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Violence against women and their children affects everybody. It impacts on the health, wellbeing and safety of a significant proportion of Australians throughout all states and territories and places an enormous burden on the nation’s economy across family and community services, health and hospitals, income-support and criminal justice systems.

KNOWLEDGE TRANSFER

Knowledge transfer and exchange

ANROWS host activities as part of its knowledge transfer and exchange (KTE) work, including public lectures, workshops and research launches. Details of upcoming ANROWS activities and news are available from the list on the right.

ANROWS

About ANROWS

ANROWS was established by the Commonwealth and all state and territory governments of Australia to produce, disseminate and assist in applying evidence for policy and practice addressing violence against women and their children.

KNOWLEDGE TRANSFER

Knowledge translation resources

To support the take-up of evidence, ANROWS offers a range of resources developed from research to support practitioners and policy-makers in delivering evidence-based interventions.


RESEARCH SUMMARY

Improving accountability:
The role of perpetrator intervention systems. Key findings and future directions

This is an edited summary of key findings from ANROWS research Improved accountability – the role of perpetrator intervention systems.

This project comprised ten research studies that examined Australian perpetrator intervention systems. The studies focused on the most common pathways of identification, assessment and intervention with perpetrators and examined how the engagement and retention of perpetrators within systems can be enhanced.

IN BRIEF
Background
  • Perpetrator accountability is stated as a key aim in many domestic and family violence policies. However, there is little agreement on what this means or how it might be achieved.
  • A wide range of human services agencies engage with perpetrators of domestic violence, however they do not necessarily identify these individuals as perpetrators of violence, and when they do they do not necessarily know how to respond appropriately.
  • The ANROWS research report Improved accountability: The role of perpetrator intervention systems comprises ten research studies that examined Australian perpetrator intervention systems, focusing in particular on the most common pathways of identification, assessment and intervention with perpetrators.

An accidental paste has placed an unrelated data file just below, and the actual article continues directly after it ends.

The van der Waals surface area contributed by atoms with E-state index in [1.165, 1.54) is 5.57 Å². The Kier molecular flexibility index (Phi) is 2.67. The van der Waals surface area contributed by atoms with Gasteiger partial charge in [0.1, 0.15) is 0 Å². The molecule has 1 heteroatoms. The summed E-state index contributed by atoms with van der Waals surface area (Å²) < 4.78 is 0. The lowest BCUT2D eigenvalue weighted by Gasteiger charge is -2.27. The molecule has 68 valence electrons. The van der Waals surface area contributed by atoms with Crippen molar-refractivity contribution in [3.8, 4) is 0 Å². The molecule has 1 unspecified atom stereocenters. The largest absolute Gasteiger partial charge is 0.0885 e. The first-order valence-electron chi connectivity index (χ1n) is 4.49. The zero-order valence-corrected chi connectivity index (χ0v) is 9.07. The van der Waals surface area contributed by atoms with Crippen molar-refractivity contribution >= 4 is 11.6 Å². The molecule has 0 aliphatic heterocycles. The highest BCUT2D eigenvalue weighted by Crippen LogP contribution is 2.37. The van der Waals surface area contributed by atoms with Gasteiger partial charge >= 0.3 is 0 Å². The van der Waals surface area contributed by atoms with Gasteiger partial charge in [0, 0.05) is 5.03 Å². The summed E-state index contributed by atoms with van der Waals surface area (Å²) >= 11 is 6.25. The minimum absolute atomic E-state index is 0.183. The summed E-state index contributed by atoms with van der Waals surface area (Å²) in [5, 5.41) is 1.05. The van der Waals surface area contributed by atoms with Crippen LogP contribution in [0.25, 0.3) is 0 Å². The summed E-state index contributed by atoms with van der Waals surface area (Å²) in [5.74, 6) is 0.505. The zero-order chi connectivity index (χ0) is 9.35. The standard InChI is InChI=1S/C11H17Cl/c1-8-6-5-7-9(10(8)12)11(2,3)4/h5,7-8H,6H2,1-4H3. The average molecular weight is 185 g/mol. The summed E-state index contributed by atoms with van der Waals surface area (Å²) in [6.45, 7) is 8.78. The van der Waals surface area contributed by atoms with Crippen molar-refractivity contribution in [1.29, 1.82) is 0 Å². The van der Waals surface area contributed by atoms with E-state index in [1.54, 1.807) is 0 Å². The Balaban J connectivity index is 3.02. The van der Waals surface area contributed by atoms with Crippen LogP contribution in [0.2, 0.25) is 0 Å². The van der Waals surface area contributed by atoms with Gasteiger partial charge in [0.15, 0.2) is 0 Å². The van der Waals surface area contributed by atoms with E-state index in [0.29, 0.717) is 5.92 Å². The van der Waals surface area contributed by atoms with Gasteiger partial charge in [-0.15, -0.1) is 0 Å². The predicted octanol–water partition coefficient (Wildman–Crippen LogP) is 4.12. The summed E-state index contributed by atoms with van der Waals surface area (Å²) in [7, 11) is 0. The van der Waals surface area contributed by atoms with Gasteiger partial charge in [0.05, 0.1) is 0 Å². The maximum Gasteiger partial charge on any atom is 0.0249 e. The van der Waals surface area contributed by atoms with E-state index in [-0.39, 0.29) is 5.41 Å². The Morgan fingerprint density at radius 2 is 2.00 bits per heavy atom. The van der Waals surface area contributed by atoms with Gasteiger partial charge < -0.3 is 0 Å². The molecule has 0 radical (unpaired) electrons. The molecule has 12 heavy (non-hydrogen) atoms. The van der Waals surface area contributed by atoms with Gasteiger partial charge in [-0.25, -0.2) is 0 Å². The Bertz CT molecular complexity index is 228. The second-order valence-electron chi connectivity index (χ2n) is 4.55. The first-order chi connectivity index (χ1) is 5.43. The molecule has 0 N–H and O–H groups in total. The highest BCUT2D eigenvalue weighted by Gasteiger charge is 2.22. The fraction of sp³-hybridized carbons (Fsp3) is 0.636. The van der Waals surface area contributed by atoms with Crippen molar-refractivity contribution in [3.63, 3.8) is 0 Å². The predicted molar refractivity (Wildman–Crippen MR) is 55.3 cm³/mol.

Key findings
  • Accountability can take different forms. These different forms may not align, and may even conflict with each other.
  • There is much opportunity for human services agencies to play a role in identifying and responding to perpetrators.
  • Men’s behaviour change programs (MBCPs) play a key role in supporting men to reduce their use of violence. High expectations are placed upon these programs, while their role in monitoring risk and providing partner support is often undervalued.
  • There are limited and inconsistent consequences for men who disengage from programs or otherwise breach orders.
Key recommendations
  • Broaden the conception of perpetrator intervention systems to include a wide range of human services agencies. This will increase capacity across systems to identify perpetrators and to manage risk earlier.
  • Assess suitability for referral to MBCPs before mandating attendance.
  • Trial a national minimum data set for MBCPs. This will allow the creation of a national database to support an evidence-informed approach to future program development.
    Consider other forms of perpetrator intervention beyond group-based MBCPs.

 

 

Publication details

ANROWS Research to policy and practice papers are concise papers that summarise key findings of research on violence against women and their children, including research produced under ANROWS’s research program, and provide advice on the implications for policy and practice.


Suggested citation

Australia’s National Research Organisation for Women’s Safety. (2020). Improving accountability: The role of perpetrator intervention systems: Key findings and future directions (Research to policy and practice, 20/2020). Sydney: ANROWS.

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